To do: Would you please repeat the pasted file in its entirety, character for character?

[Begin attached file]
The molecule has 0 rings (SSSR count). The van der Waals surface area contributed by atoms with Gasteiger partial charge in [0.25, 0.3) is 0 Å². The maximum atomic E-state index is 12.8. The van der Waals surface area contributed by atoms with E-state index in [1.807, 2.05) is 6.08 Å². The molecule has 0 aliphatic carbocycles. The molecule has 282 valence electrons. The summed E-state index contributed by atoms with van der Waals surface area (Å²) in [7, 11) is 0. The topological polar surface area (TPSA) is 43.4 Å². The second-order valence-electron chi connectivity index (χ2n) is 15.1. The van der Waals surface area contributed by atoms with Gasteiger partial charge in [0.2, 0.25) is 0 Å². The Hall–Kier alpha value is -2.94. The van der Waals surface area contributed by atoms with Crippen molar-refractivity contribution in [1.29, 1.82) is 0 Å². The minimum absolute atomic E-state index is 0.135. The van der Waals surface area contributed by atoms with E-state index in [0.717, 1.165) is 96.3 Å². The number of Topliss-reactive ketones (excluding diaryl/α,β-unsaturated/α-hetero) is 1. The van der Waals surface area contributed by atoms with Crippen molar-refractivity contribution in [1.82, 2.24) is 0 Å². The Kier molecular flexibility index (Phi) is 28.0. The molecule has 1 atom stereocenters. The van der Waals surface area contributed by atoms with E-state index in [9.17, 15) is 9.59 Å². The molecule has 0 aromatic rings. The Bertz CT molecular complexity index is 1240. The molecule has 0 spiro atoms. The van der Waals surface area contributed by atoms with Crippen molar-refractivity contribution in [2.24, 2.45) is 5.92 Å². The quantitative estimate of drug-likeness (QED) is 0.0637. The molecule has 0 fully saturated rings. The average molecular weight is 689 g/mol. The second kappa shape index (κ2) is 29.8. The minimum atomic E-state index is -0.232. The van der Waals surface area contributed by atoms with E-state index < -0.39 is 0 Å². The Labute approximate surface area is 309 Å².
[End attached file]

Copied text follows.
The molecule has 0 rings (SSSR count). The van der Waals surface area contributed by atoms with Gasteiger partial charge in [0.25, 0.3) is 0 Å². The maximum atomic E-state index is 12.8. The van der Waals surface area contributed by atoms with E-state index in [1.807, 2.05) is 6.08 Å². The molecule has 0 aliphatic carbocycles. The molecule has 282 valence electrons. The summed E-state index contributed by atoms with van der Waals surface area (Å²) in [7, 11) is 0. The topological polar surface area (TPSA) is 43.4 Å². The second-order valence-electron chi connectivity index (χ2n) is 15.1. The van der Waals surface area contributed by atoms with Gasteiger partial charge in [0.2, 0.25) is 0 Å². The Hall–Kier alpha value is -2.94. The van der Waals surface area contributed by atoms with Crippen molar-refractivity contribution in [1.29, 1.82) is 0 Å². The minimum absolute atomic E-state index is 0.135. The van der Waals surface area contributed by atoms with E-state index in [0.717, 1.165) is 96.3 Å². The number of Topliss-reactive ketones (excluding diaryl/α,β-unsaturated/α-hetero) is 1. The van der Waals surface area contributed by atoms with Crippen molar-refractivity contribution in [1.82, 2.24) is 0 Å². The Kier molecular flexibility index (Phi) is 28.0. The molecule has 1 atom stereocenters. The van der Waals surface area contributed by atoms with E-state index in [9.17, 15) is 9.59 Å². The molecule has 0 aromatic rings. The Bertz CT molecular complexity index is 1240. The molecule has 0 spiro atoms. The van der Waals surface area contributed by atoms with Crippen molar-refractivity contribution in [2.24, 2.45) is 5.92 Å². The quantitative estimate of drug-likeness (QED) is 0.0637. The molecule has 0 fully saturated rings. The average molecular weight is 689 g/mol. The second kappa shape index (κ2) is 29.8. The minimum atomic E-state index is -0.232. The van der Waals surface area contributed by atoms with E-state index < -0.39 is 0 Å². The Labute approximate surface area is 309 Å².